The two-story, seven-bay stone building’s Neoclassical form was reminiscent of the design of Germantown’s Waterview Recreation Center. As they did at Waterview, visitors to Water Tower entered the building through a grand, full-height porch supported by four Doric columns and a doorway adorned with a large fanlight and a keystone lintel. However, Water Tower’s design diverged from the flat roof of Waterview’s porch with a triangular pediment that featured an oculus window and modillions. The Water Tower Recreation Center was completed in 1921 on the site of the reservoir’s former pumping station.
A $10,000 gift from the Woodwards in 1929 partially financed the $60,000 construction of two symmetrical, single-story, seven-bay wing additions to the recreation center. The southwestern wing provided an auditorium and civic meeting space while its northeastern counterpart housed a gymnasium. These improvements allowed the facility to reach “Class A" status. The City’s Class A centers included “playgrounds with playground equipment, large recreation buildings with gymnasiums, and auditorium.” In addition, the modifications to the facility meant that its design now corresponded closely to those of several other early twentieth century Philadelphia recreation centers, including Athletic (1913), Cecil B. Moore (1923), Vare (1924), and Kendrick (1925).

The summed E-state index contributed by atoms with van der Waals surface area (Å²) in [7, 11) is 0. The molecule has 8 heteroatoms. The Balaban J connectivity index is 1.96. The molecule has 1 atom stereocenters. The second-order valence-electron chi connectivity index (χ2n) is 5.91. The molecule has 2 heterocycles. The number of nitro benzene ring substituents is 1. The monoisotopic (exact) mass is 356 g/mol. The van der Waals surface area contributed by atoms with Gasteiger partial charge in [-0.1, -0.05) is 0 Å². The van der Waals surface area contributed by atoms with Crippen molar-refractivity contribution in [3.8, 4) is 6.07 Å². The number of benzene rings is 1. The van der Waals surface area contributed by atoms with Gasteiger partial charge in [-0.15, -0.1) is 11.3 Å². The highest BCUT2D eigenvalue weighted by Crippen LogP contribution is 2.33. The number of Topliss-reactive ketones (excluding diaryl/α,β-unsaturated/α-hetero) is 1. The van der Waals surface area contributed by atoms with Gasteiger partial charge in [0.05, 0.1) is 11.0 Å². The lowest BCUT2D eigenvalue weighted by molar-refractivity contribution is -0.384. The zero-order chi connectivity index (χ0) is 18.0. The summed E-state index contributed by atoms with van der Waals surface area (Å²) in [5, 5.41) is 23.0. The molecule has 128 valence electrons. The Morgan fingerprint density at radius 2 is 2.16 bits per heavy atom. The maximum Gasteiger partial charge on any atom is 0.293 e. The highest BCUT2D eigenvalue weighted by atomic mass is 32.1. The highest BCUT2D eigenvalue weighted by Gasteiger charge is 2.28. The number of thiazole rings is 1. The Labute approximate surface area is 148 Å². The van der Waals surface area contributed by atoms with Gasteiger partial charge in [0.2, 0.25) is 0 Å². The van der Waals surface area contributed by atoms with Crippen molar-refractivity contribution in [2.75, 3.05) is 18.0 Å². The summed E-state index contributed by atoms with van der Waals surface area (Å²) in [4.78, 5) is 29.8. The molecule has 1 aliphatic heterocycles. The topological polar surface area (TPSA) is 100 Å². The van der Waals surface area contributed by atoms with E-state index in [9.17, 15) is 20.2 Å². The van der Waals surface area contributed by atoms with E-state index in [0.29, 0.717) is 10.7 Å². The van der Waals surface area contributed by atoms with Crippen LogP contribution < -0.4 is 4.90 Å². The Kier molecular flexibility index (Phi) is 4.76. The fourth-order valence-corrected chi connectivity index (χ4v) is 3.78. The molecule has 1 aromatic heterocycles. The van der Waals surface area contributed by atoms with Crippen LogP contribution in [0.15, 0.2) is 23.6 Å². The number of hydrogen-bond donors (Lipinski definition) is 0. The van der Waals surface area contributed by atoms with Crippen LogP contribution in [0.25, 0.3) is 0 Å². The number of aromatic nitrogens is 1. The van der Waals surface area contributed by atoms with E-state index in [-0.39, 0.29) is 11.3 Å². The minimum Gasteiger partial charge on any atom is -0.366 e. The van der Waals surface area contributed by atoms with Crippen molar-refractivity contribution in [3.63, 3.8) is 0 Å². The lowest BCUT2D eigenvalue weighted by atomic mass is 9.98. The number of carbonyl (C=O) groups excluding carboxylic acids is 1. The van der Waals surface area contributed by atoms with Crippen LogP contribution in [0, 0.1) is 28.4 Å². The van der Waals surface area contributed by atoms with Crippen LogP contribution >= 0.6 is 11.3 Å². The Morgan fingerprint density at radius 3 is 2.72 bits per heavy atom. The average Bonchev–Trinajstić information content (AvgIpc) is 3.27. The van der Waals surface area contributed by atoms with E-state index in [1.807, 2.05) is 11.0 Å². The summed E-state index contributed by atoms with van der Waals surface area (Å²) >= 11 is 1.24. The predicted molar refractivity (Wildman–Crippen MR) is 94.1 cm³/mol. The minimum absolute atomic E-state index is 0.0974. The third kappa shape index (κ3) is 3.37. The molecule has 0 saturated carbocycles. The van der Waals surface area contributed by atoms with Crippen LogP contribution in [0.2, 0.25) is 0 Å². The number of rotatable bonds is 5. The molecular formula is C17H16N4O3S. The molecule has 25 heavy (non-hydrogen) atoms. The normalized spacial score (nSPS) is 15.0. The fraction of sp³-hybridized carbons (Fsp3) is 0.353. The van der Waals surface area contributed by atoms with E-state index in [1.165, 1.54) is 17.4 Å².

By the mid-twentieth century, the Water Tower Recreation Center site had expanded, with the addition of two parcels enclosed by East Hartwell Lane, Winston Road, and Ardleigh Street, totaling two acres. This section of the property now houses six tennis courts. The modern facility also includes a batting cage, a hockey rink, one general playing field, two ball fields, and three basketball courts.
David R. Contosta, A Philadelphia Family: The Houstons and Woodwards of Chestnut Hill. Philadelphia: University of Pennsylvania Press. 1988, p. 88.
Joseph Minardi, Historic Architecture in Northwest Philadelphia, 1690-1930s. Atglen, Pennsylvania: Schiffer Publishing, Ltd. 2012, p. 195.
Philadelphia, Pennsylvania, Ordinances of the City of Philadelphia from January 1, to December 31, 1910 and Opinions of the City Solicitor, 24 June 1910.
Contosta, A Philadelphia Family, p. 88.
“Play Body Visits Recreation Spots,” Philadelphia Inquirer. Volume 166, Issue 135, page 2. 14 May 1912.
Jane Mork Gibson, Workshop of the World. Philadelphia: Oliver Evans Press. 1990.
Philadelphia, Pennsylvania, Ordinances of the City of Philadelphia from January 1, to December 31, 1919 and Opinions of the City Solicitor, 8 July 1919, pp. 177-18.
Sandra L. Tatman and Roger W. Moss, Biographical Dictionary of Philadelphia Architects: 1700-1930. Boston: G.K. Hall & Co. 1985, pp. 515-17.
First Annual Message of J. Hampton Moore, Mayor of Philadelphia Containing the Reports of the Various Departments of the City of Philadelphia for the Year Ending December 31, 1920, “Bureau of Recreation,” 1 Feb 1921, p. 770.
Contosta, A Philadelphia Family. P. 109.
First Annual Message of J. Hampton Moore, Mayor of Philadelphia Containing the Reports of the Various Departments of the City of Philadelphia for the Year Ending December 31, 1932, “Bureau of Recreation,” 1933, p. 493.
Philadelphia, Pennsylvania, Ordinances of the City of Philadelphia from January 1, to December 31, 1954, 17 May 1954, pp. 289-91.
“Facility Details: Water Tower Recreation Center,” Philadelphia Parks & Recreation,http://www.phila.gov/parksandrecreation/findafacility/findrecreationarea.aspx.
(1958. Students from John Story Jenks School using the facilities of the Water Tower Recreation Center for their physical education period. Fairmount Park Historic Resources Archive.)
(1929. Water Tower Recreation Center. Temple University Digital Library.)